Trump didn't puff his chest out and brag that he's the law and order president in response to the looting and burning that accompanied some of the massive anti-police violence protests. He made the boast almost four years ago in July 2016 in a campaign speech that he was the "law and order candidate." At the time, Trump was locked in a dual with Democratic presidential foe Hillary Clinton for the handful of swing states that would decide the White House.
Trump wrapped himself in the law and order mantle as a blatant, naked, and cynical ploy to appeal to his base of less educated, lower income white rural and blue-collar workers. It worked for him as it worked for Nixon in the presidential election a half century earlier. Nixon made the slogan law and order and crime in the streets his signature themes. He was brutal and direct in one speech when he flatly said that the "solution to the crime problem is not the quadrupling of funds for any governmental war on poverty but more convictions."
It was cold, calculating, and cynical. And, it resuscitated the career of the man many saw as a hopelessly failed, flawed, has been politician, and turned him into the front-runner for the White House in 1968. Nixon played hard on the urban riots, antiwar mass marches and riots, and campus takeovers that tore the country in the late 1960s to paint a horrific picture of an America in anarchy. He ridiculed the thought that poverty, racial discrimination, and social inequities were the root cause of crime, violence, and ghetto unrest. His answer was a get tough, crack down on crime.
The crime, of course, that he meant was black crime, and that meant more police, prisons, tougher and longer sentences, and a full-scale militarization of police departments. Nixon doubled down on this with a thinly disguised Southern Strategy in which he did a hard court of fearful blue-collar whites and, unreconstructed racists in the South. He piled on a healthy dose of racially loaded code words such as "out of control big government" "welfare cheats," "permissiveness" and "crime in the streets." This pitch gave Nixon a comfortable lead in the polls over his Democratic rival Hubert Humphrey for much of the campaign.
Trump knew that history in 2016 when he first snatched the page from Nixon's playbook. And he knows it now. This time the issue he latched onto was the destruction of buildings in several cities and the seeming inability of local police to stop the destruction. The subtle ingredients of racial hysteria are there again to try and make the pitch stick. There are enraged masses of demonstrators. There are the repeatedly TV looped scenes of buildings and even a police station being torched. There are the demands to defund and, even more terrifying to some, abolish the police. To top it off, there is the same convenient whipping boy movement, Black Lives Matter, that conjure up for many a nihilistic, anti-white, anti-police, lawless group. As in 2016, Trump aims again to make his law and order sell to nervous, fearful voters in the swing states, and right leaning independents. They are the ones Trump again banks on to tip the scales in the crucial swing states in his direction.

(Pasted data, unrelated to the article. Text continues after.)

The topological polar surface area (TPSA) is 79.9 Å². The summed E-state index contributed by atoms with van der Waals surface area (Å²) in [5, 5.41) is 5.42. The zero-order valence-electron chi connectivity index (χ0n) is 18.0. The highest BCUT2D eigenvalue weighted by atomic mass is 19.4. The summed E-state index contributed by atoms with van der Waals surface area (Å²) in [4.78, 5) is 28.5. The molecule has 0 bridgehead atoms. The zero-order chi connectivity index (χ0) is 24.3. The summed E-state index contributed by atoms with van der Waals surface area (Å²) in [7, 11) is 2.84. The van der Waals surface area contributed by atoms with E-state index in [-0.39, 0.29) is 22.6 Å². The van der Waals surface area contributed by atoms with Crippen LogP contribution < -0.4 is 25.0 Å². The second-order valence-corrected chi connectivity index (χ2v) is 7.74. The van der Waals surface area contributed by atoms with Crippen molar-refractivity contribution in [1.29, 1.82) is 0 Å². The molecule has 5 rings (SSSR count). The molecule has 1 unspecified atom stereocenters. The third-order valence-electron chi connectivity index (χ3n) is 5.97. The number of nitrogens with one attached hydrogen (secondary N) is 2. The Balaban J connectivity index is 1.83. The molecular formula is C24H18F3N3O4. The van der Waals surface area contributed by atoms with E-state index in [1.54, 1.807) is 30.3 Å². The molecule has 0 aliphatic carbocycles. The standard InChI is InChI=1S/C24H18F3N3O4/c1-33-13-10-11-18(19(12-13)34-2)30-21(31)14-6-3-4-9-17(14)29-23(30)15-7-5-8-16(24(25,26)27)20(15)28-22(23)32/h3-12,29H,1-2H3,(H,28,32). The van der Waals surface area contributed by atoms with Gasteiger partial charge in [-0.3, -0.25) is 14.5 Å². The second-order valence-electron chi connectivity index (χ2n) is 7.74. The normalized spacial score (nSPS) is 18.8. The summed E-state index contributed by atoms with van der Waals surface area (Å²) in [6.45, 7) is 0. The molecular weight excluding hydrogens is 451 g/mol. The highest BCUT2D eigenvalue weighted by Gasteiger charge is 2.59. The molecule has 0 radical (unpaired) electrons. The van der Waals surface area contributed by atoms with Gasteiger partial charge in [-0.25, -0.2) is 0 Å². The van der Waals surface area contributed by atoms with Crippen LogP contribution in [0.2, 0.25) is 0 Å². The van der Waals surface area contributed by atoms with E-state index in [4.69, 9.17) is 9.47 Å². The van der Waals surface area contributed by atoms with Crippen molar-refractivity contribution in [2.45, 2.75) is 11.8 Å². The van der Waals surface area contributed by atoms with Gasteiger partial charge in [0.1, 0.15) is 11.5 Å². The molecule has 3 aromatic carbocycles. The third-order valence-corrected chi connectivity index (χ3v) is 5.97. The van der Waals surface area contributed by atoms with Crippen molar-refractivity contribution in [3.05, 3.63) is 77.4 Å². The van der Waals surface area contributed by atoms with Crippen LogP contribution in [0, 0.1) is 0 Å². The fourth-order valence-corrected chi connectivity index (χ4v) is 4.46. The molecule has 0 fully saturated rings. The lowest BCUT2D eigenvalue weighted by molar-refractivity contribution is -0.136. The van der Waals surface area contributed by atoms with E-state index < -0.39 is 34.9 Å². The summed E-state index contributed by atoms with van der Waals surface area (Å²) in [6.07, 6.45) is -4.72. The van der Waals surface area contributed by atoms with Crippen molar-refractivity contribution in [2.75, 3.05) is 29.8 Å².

He's also got another foil as Nixon tried to make out of Humphrey in 1968. That's to tar the Democrats, and sooner or later Biden, as a candidate and party that tilts, and panders shamelessly to minorities, particularly blacks, by allegedly stoking anti-police sentiment, with its kid glove approach to Black Lives Matter, and by relentlessly pushing for more spending on job, health and education programs. The not so subtle hint is that this is all done at the expense of hard working, law abiding, white middle class and blue-collar workers.
It's true that this is not 1968 America with gun toting Black Panthers and white student radicals tearing up American campuses and streets. This is the stuff that gave Nixon his fodder. It's also true polls show that most Americans back peaceful protests against police abuse and now think the police are heavier handed with blacks than whites. However, property destruction and attacks on police are a far different matter. That's especially true for voters in the Heartland states and Florida that Trump needs to win again. The polls that show Biden beating Trump handily now could easily change if Trump succeeds in pounding a message that touches the fear and rage of his supporters in those states.
The recycle of Nixon's law and order ploy is another stark reminder that presidential history often repeats itself. When Trump bellowed his law and order shout, he was just stealing the script from Nixon that sadly did much to land him in the White House and just as sadly, Trump at least once too.
Earl Ofari Hutchinson is an author and political analyst. He is the author Why Black lives Do Matter, (Middle Passage Press) He is an associate editor of New America Media. He is a weekly co-host of the Al Sharpton Show on Radio One. He is the host of the weekly Hutchinson Report on KPFK 90.7 FM Los Angeles and the Pacifica Network.